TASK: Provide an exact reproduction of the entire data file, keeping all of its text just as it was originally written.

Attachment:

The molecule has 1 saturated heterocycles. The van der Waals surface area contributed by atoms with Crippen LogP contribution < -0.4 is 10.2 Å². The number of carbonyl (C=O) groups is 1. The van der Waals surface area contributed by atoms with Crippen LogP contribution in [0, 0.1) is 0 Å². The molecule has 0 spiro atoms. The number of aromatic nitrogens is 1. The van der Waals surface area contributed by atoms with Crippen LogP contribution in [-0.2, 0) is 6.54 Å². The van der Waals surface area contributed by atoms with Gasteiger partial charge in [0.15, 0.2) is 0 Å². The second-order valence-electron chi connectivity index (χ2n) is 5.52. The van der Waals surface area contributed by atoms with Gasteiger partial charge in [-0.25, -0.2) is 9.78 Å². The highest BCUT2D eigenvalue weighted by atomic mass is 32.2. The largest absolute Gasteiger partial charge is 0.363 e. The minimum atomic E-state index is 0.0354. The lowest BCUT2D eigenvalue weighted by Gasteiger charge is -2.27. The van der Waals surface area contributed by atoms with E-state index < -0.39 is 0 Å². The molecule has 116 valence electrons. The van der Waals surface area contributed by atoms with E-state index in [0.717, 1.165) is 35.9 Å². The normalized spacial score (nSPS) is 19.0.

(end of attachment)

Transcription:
The molecule has 1 saturated heterocycles. The van der Waals surface area contributed by atoms with Crippen LogP contribution < -0.4 is 10.2 Å². The number of carbonyl (C=O) groups is 1. The van der Waals surface area contributed by atoms with Crippen LogP contribution in [0, 0.1) is 0 Å². The molecule has 0 spiro atoms. The number of aromatic nitrogens is 1. The van der Waals surface area contributed by atoms with Crippen LogP contribution in [-0.2, 0) is 6.54 Å². The van der Waals surface area contributed by atoms with Gasteiger partial charge in [0.15, 0.2) is 0 Å². The second-order valence-electron chi connectivity index (χ2n) is 5.52. The van der Waals surface area contributed by atoms with Gasteiger partial charge in [-0.25, -0.2) is 9.78 Å². The highest BCUT2D eigenvalue weighted by atomic mass is 32.2. The largest absolute Gasteiger partial charge is 0.363 e. The minimum atomic E-state index is 0.0354. The lowest BCUT2D eigenvalue weighted by Gasteiger charge is -2.27. The van der Waals surface area contributed by atoms with E-state index < -0.39 is 0 Å². The molecule has 116 valence electrons. The van der Waals surface area contributed by atoms with E-state index in [0.717, 1.165) is 35.9 Å². The normalized spacial score (nSPS) is 19.0.